Update by Joe, 11:52 a.m.: Interesting thought over at MLB Trade Rumors:
10:05am: One reader asks a question I can’t answer: if the quota is three Type A/Bs, how were the Giants able to sign Jeremy Affeldt (B), Bob Howry (A), Randy Johnson (B), Edgar Renteria (A), and Juan Uribe (B)? Does it only apply to Type A/Bs who were offered arbitration? Is the quota three of each type?
Uribe signed a minor league deal, and I’m not sure if that counts against the quota or not. Still, the Affeldt, Howry, Johnson, and Renteria point still stands. Plus, as he mentioned below in the comments, PeteAbe talked to Cashman, who said the Yankees are not at their limit.
Update 10:40 a.m.: After pouring over the CBA and a few of my older columns on this, the conclusion stands that Bloom is wrong. The Yanks can sign a free agent for every ranked free agent they’ve lost — Pudge and Abreu can still be replaced, and I’m pretty sure Mussina can be too — in addition to the number they allotted under the CBA’s quota.
However, it’s unclear what the quota is. Bloom’s analysis about the CBA, below, is still correct mostly correct. His conclusion is not. The relevant part says:
(a) Clubs shall be limited in the number of Type Aand B Play- ers, as defined below, they may subsequently sign to contracts. The number of signings permitted shall be related to the number of Players electing free agency under this Section B. If there are 14 or less such Players, no Club may sign more than one Type Aor B Player. If there are from 15 to 38 such Players, no Club may sign more than two Type Aor B Players. If there are from 39 to 62 such Players, no Club may sign more than three Type A or B Players. If there are more than 62 such Players, the Club quotas shall be increased accordingly. There shall be no restrictions on the number of
unranked Players that a Club may sign to contracts.
Unless the numbers have been “increased accordingly” through some other means, the Yanks may be stuck with three new, non-replacement free agents, but as I noted above, since three of their former free agents did not re-sign, I think the Yanks still could sign more Type A or Type B free agents under the non-increased quota. It’s tough to say if the lost free agents are added to the quota if the number — in this case, 3 — is the same as the quota.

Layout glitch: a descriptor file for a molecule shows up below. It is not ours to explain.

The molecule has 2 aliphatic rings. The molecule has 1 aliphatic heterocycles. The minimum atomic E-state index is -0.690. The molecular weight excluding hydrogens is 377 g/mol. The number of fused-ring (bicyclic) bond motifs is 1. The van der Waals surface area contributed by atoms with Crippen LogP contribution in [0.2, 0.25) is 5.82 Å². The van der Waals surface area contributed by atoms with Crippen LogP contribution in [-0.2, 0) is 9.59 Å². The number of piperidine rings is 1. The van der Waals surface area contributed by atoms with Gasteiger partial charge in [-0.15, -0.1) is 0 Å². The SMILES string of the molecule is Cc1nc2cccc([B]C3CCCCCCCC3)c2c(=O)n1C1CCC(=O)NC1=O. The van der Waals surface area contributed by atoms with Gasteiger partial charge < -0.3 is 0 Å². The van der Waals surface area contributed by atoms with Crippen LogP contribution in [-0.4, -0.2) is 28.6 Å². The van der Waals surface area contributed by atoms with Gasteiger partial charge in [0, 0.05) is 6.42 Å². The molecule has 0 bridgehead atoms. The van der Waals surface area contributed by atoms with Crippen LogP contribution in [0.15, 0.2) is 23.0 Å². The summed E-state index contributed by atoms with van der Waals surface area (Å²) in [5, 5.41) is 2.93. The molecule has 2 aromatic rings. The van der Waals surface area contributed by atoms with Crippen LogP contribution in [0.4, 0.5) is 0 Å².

* * *
While Yankee fans dream of Manny Ramirez or Adam Dunn patrolling the outfield with Ben Sheets on the mound, those are three pipe dreams that won’t — and, in fact, cannot — come true. The Yankees, you see, have reached their free agent limit.
There is some rather convoluted logic to this conclusion, and Barry Bloom sums it up in that MLB.com piece. I’ll summarize: The CBA says that when there are between 39 to 62 Type A or B free agents, a club may sign three of them, not counting their own players lost to free agency. So when the Yanks re-signed Andy Pettitte and Damaso Marte, they were not penalized. They did, however, land CC Sabathia, Mark Teixeira and A.J. Burnett, three Type A free agents.
But what if there are more than 62 ranked players, as there were this year? “If there are more than 62 such players, the club quota shall be increased accordingly,” the CBA reads. As Bloom reports, however, no adjustments were made. The Yanks never asked, and the Union and Owners never had to confront the issue. I guess it’s not too late, but that ship has probably sailed.
So all of this convoluted administrative baseball mumbo-jumbo means that there is only one free agent left the Yankees could sign. His name? Bobby Abreu.
This also makes me reevaluate any efforts the Yanks are making to trade Xavier Nady or Nick Swisher. If they cannot sign Dunn as a potential replacement, the team is better served holding on to Nady and Swisher. Both players will be tradeable and in demand when June and July rolls around. What’s the rush anyway?